Article image
Article image
Article image
Article image
Article image
Article image
Article image
Article image
Article image
Article image
Article image
Article image
Article image
Article image
Article image
Article image
This article displays in one automatically-generated column. View the full page to see article in its original form.

North Otago Times. PUBLISHED EVERY MORNING. WEDNESDAY, JULY 8, 1891.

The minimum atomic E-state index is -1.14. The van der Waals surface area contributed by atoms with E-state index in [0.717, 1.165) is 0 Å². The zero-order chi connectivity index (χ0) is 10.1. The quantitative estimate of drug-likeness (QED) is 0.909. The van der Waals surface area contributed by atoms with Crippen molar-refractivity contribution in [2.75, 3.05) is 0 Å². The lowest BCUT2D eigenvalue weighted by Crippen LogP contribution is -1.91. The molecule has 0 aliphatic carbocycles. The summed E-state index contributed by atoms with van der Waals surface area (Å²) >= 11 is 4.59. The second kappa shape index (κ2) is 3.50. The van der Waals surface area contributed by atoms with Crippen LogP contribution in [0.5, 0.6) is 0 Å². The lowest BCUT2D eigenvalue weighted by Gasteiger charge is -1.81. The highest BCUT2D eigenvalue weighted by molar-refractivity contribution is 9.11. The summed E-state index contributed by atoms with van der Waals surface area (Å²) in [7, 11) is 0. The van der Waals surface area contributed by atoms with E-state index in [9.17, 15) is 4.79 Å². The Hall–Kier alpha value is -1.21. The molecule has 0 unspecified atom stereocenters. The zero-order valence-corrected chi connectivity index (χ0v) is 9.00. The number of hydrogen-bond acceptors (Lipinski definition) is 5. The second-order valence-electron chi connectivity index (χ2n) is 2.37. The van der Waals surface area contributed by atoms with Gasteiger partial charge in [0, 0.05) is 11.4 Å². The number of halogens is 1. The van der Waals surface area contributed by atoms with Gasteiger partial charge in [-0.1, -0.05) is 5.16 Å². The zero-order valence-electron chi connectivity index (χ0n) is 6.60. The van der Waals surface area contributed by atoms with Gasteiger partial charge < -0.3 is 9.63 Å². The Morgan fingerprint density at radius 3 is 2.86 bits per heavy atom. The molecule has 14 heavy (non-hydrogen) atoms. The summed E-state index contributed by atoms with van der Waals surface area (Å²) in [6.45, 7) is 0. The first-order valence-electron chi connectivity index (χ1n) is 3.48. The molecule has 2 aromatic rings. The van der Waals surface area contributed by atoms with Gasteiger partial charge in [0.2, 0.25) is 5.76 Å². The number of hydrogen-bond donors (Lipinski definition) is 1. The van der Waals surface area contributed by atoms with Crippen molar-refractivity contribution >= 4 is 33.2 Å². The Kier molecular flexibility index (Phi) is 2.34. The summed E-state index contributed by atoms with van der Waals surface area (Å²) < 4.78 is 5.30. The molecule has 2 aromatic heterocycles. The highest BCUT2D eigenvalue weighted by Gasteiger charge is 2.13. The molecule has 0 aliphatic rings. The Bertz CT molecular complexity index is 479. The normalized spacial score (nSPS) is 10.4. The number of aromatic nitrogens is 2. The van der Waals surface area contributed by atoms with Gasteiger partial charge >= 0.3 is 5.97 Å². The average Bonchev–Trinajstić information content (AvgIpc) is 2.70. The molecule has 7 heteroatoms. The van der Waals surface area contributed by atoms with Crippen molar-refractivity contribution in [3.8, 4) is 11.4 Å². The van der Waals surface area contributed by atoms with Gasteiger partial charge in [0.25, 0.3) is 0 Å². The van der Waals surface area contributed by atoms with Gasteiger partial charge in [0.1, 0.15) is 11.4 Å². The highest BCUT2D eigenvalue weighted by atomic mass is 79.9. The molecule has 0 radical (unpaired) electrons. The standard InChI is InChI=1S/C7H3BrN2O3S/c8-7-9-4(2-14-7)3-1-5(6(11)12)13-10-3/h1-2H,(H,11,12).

It is strange how little peoplo ofton mean by their words in politics as in other things. Ono of the objections most commonly in god against tho Property Tax was that it was inquisitorial. But tho men who wore loudest in their condemnation of that tax on that account aro now bawling out their .support of an Income Tax, Now if anything in this world is certain, it is that an Income Tax is much more inquisitorial than a Property Tax. As a rule, it is possible to find out tho extent and value of our neighbor's property without much prying into private affairs. Property is, in fact, ono of the things that cannot be concealed. But it is very differonb with incomes, except of course where tho whole income is derived from property. This is however, the case only to a very limited extent anywhere, and particularly in a young country. The truth is that nothing could woll bo more inquisitorial than an Income Tax. It may be quite just, but it is most certainly objectionable in that it compels a man to make a return of tho sources whence lie derives his income, and of how much comes from each. Nor is there anything more distasteful to tho Briton than such practically prying curiosity. John Bull may be pleased enough, like his friend Parson Trulliber in Foilding's novel, to be thought " warm," but he would rather almost do anything than te,'J the exact contents of his purse. It is aV corcUn gty n0 g reat wonder that the propel °* fcno Government to substitute a Lai?d » ml Income Tax for the Property Tax s.Wd meefc with niuch opposition. The f»l wonder is what we have just stated, that tho people who objected to the latteT on account of its inquisitorial oharaoiW should approve of an Income Tax. Bu\ f ' fcnele is no end to the inconsistencies of *' ie party politician. Wo notice that Mr' Ballance has stated to an interviewer thot the Government aro going to stand by their policy in all its main features. This is what they ought to do, and we hope the Premier vrill bo as good as his word. Ho talks, indeed, of modifying the Income Tax, and of giving furthor roliof to improvements and raising iho graduated land tax, but if he sticks to his resolution ho will refuse either to drop his proposals or allow them to bo altered beyond recognition. This, wo say, is as it should bo. Tho Stout-Vogel Government and the last Atkinson Government wore both far too ready to abandon their measures. Party Govurnmont was thus brought into discredit. The present Ministry had four months to get their policy pub into shape, and we are glad to learn that they think it worth lighting for, iustead of regarding it as a moro tast of the temper or oonvictions of tho House. Mr Ballance professed evan to aUndJ upon a prinoiplt, that of